The fact that big cats feast on their smaller brethren is not surprising when you consider that blues, channel cats and flatheads often occupy the same habitat as bullheads in rivers and lakes. The bigger cats are opportunistic fish eaters, sucking up whatever fish happens by. It just happens that bullheads, which live in the same places as their larger cousins, come swimming by more often than many other species.

In his 1953 book Catfishin', Joe Mathers called bullhead baits "excellent, especially for large catfish.

"Use small living forms, 3 to 6 inches long," he wrote. "Snip off the barbels, spines and dorsal fin causing the fish to bleed and flounder in the water. They are very tough, easy to keep alive and excellent for use on trot or other setlines. Small bullheads usually can be taken in great numbers with a seine or on hook and line from backwaters, bayous, ponds and small lakes and streams . . . "

I prefer to catch bullheads on hook and line. They're suckers for bits of chicken liver or night crawlers fished on bottom. They stay alive darn near forever in a cooler with a few inches of water in the bottom. A good rig is the egg-sinker set up described earlier, but I use a big octopus hook -- at least 6/0 to 8/0 -- that works better to hold the larger, more active bullheads. Run the hook through the baitfish's lips or the top of its tail, drop the rig to the bottom and get ready!


Cats, particularly channels, small flatheads and small blues, find night crawlers and other earthworms irresistible. Buy them in bait shops or gather them by raking through damp leaves in flowerbeds and woods.

I usually fish worms on a slip-bobber rig that keeps them floating just inches above the bottom. You also can use a hypodermic syringe or special-made worm blower to inflate the worm. A shot of air in the body lifts the worms up, making them more visible to catfish. Your sinker moves along the bottom while your baits ride high.

If you want to catch a big cat on worms, try this rig. First tie a 6/0 to 8/0 octopus or Kahle hook below a small egg sinker and bait it with as many night crawlers as you can impale on the hook. Leave the ends of the worms dangling loosely. Small sunfish, suckers, catfish will nibble the worms when the big ball of bait is fished on bottom. A big cat nearby is likely to see the little fish, feeding and think it is safe to join the action. If you see the nibbling stop it means the small fish are fleeing as the big cat approaches. Prepare for a strike.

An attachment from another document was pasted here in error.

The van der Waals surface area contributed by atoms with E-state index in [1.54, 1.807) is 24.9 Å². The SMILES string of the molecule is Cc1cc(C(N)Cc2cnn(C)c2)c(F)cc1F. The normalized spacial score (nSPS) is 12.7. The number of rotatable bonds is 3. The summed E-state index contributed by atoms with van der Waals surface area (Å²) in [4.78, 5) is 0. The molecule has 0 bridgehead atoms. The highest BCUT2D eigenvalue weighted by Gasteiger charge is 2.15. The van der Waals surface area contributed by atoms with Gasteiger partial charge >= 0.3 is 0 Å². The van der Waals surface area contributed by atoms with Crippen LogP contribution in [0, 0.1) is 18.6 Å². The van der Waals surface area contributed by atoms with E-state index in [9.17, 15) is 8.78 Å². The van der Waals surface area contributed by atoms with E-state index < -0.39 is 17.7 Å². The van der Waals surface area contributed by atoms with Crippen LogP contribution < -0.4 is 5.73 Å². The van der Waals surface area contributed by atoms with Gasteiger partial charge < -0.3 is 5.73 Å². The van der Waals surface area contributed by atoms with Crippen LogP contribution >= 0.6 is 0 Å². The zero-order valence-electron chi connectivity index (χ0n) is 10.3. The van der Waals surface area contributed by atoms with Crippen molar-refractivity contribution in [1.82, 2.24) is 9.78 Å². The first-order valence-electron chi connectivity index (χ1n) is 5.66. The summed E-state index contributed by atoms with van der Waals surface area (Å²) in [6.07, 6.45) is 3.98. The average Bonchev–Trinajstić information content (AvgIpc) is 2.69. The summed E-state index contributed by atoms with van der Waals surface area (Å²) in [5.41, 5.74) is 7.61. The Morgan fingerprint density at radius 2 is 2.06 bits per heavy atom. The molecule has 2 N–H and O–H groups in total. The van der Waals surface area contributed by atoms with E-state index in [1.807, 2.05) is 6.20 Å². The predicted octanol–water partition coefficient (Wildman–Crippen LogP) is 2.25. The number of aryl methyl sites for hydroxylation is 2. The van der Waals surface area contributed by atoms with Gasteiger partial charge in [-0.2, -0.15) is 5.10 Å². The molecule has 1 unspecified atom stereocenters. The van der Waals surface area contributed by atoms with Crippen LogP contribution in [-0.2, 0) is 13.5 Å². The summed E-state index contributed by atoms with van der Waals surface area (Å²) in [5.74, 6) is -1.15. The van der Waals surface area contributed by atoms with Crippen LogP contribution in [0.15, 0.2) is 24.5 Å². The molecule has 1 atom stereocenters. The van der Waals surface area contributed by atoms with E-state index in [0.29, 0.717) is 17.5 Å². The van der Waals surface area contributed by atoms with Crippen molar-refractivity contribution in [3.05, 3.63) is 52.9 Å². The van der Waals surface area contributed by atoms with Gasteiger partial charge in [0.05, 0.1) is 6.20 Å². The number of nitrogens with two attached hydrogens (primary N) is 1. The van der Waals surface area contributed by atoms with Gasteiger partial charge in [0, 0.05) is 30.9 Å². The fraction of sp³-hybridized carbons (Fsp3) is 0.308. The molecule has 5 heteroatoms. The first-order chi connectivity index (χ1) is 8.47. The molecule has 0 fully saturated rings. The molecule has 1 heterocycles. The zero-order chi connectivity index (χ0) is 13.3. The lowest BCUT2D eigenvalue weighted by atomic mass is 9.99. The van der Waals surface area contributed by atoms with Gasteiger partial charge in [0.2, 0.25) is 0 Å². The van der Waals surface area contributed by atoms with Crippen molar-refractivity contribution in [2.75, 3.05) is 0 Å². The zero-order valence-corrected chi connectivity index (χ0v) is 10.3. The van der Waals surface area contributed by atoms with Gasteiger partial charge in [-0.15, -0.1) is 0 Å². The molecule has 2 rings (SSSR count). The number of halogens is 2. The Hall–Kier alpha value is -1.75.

Crawfish are dynamite catfish baits. In many lakes, ponds and streams, these crustaceans are the primary forage of channel cats, flatheads and small blues. Collect them by turning rocks on a stream bottom and grabbing them with your hands, a dip net or a seine. Crawfish traps baited with fish parts in a cheesecloth bag also work.

The best crawfish are "peelers," those that have molted their hard outer shell. Small- to

medium-sized hardshells also work, but break off their pincers to keep them from grabbing objects on the bottom. Keep crawfish in a minnow bucket with wet leaves or moss in the bottom.

To mimic natural action, rig crawfish for a backward retrieve. Thread the hook up, through and out the top of the tail, and work them across the bottom with a slow stop-and-go motion. Many cats also accept a broken-off tail or piece of peeled tail meat threaded on a hook.


Keith Sutton is the author of three books on catfishing: Fishing for Catfish, Catching Catfish, and Catfishing: Beyond the Basics. For more details on these titles, or to order autographed copies, visit Sutton's Web site at